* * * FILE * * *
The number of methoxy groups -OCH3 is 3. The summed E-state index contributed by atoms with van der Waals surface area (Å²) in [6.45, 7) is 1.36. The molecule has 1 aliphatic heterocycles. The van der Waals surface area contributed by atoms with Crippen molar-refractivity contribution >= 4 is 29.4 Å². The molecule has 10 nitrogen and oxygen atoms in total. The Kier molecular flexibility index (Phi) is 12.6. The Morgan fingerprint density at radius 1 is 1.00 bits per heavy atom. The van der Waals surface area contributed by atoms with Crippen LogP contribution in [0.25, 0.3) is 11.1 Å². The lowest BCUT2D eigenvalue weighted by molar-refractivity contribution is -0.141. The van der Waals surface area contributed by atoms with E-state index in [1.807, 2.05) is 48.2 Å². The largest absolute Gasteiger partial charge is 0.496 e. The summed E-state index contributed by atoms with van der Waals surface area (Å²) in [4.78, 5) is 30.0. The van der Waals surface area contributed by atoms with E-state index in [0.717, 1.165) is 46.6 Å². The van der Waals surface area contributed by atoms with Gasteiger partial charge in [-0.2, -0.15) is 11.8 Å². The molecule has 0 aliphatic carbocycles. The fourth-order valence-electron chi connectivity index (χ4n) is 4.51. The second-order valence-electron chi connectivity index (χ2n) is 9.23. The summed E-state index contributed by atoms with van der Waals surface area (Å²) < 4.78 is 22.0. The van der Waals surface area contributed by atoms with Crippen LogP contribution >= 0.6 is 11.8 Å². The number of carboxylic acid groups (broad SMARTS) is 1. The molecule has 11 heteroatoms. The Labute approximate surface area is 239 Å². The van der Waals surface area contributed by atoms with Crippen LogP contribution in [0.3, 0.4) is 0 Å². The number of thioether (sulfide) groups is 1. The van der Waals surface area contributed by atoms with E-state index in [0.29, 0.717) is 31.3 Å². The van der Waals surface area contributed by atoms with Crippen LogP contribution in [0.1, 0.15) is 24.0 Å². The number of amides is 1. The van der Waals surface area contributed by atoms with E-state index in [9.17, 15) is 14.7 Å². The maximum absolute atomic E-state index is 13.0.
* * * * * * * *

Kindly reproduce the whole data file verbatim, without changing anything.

The number of methoxy groups -OCH3 is 3. The summed E-state index contributed by atoms with van der Waals surface area (Å²) in [6.45, 7) is 1.36. The molecule has 1 aliphatic heterocycles. The van der Waals surface area contributed by atoms with Crippen molar-refractivity contribution >= 4 is 29.4 Å². The molecule has 10 nitrogen and oxygen atoms in total. The Kier molecular flexibility index (Phi) is 12.6. The Morgan fingerprint density at radius 1 is 1.00 bits per heavy atom. The van der Waals surface area contributed by atoms with Crippen LogP contribution in [0.25, 0.3) is 11.1 Å². The lowest BCUT2D eigenvalue weighted by molar-refractivity contribution is -0.141. The van der Waals surface area contributed by atoms with E-state index in [1.807, 2.05) is 48.2 Å². The largest absolute Gasteiger partial charge is 0.496 e. The summed E-state index contributed by atoms with van der Waals surface area (Å²) in [4.78, 5) is 30.0. The van der Waals surface area contributed by atoms with E-state index in [0.717, 1.165) is 46.6 Å². The van der Waals surface area contributed by atoms with Gasteiger partial charge in [-0.2, -0.15) is 11.8 Å². The molecule has 0 aliphatic carbocycles. The fourth-order valence-electron chi connectivity index (χ4n) is 4.51. The second-order valence-electron chi connectivity index (χ2n) is 9.23. The summed E-state index contributed by atoms with van der Waals surface area (Å²) < 4.78 is 22.0. The van der Waals surface area contributed by atoms with Crippen LogP contribution >= 0.6 is 11.8 Å². The number of carboxylic acid groups (broad SMARTS) is 1. The molecule has 11 heteroatoms. The Labute approximate surface area is 239 Å². The van der Waals surface area contributed by atoms with Crippen LogP contribution in [0.3, 0.4) is 0 Å². The number of thioether (sulfide) groups is 1. The van der Waals surface area contributed by atoms with E-state index in [0.29, 0.717) is 31.3 Å². The van der Waals surface area contributed by atoms with Crippen LogP contribution in [0.1, 0.15) is 24.0 Å². The number of amides is 1. The van der Waals surface area contributed by atoms with E-state index in [9.17, 15) is 14.7 Å². The maximum absolute atomic E-state index is 13.0.